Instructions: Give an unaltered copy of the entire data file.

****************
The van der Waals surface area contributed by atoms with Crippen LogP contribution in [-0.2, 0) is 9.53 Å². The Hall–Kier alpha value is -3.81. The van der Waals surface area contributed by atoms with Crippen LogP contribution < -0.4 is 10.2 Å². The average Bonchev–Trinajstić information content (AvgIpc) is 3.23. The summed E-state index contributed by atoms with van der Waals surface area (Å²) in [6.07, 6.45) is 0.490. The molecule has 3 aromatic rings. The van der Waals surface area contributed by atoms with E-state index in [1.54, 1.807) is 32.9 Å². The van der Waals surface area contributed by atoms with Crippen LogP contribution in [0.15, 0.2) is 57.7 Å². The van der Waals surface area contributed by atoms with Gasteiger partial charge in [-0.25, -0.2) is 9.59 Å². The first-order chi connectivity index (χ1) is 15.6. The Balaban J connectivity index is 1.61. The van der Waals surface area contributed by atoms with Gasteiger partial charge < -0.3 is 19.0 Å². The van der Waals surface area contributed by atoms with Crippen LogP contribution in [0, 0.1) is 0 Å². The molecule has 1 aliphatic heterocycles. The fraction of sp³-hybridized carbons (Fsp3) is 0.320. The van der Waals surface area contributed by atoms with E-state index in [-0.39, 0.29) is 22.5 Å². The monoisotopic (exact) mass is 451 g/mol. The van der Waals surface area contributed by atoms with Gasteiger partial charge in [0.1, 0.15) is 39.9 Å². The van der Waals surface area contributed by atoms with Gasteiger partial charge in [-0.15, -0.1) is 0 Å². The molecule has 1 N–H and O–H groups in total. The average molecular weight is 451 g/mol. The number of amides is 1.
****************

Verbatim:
The van der Waals surface area contributed by atoms with Crippen LogP contribution in [-0.2, 0) is 9.53 Å². The Hall–Kier alpha value is -3.81. The van der Waals surface area contributed by atoms with Crippen LogP contribution < -0.4 is 10.2 Å². The average Bonchev–Trinajstić information content (AvgIpc) is 3.23. The summed E-state index contributed by atoms with van der Waals surface area (Å²) in [6.07, 6.45) is 0.490. The molecule has 3 aromatic rings. The van der Waals surface area contributed by atoms with E-state index in [1.54, 1.807) is 32.9 Å². The van der Waals surface area contributed by atoms with Crippen LogP contribution in [0.15, 0.2) is 57.7 Å². The van der Waals surface area contributed by atoms with Gasteiger partial charge in [-0.25, -0.2) is 9.59 Å². The first-order chi connectivity index (χ1) is 15.6. The Balaban J connectivity index is 1.61. The van der Waals surface area contributed by atoms with Gasteiger partial charge < -0.3 is 19.0 Å². The van der Waals surface area contributed by atoms with Crippen LogP contribution in [0, 0.1) is 0 Å². The molecule has 1 aliphatic heterocycles. The fraction of sp³-hybridized carbons (Fsp3) is 0.320. The van der Waals surface area contributed by atoms with E-state index in [-0.39, 0.29) is 22.5 Å². The monoisotopic (exact) mass is 451 g/mol. The van der Waals surface area contributed by atoms with Gasteiger partial charge in [0.1, 0.15) is 39.9 Å². The van der Waals surface area contributed by atoms with Gasteiger partial charge in [-0.15, -0.1) is 0 Å². The molecule has 1 N–H and O–H groups in total. The average molecular weight is 451 g/mol. The number of amides is 1.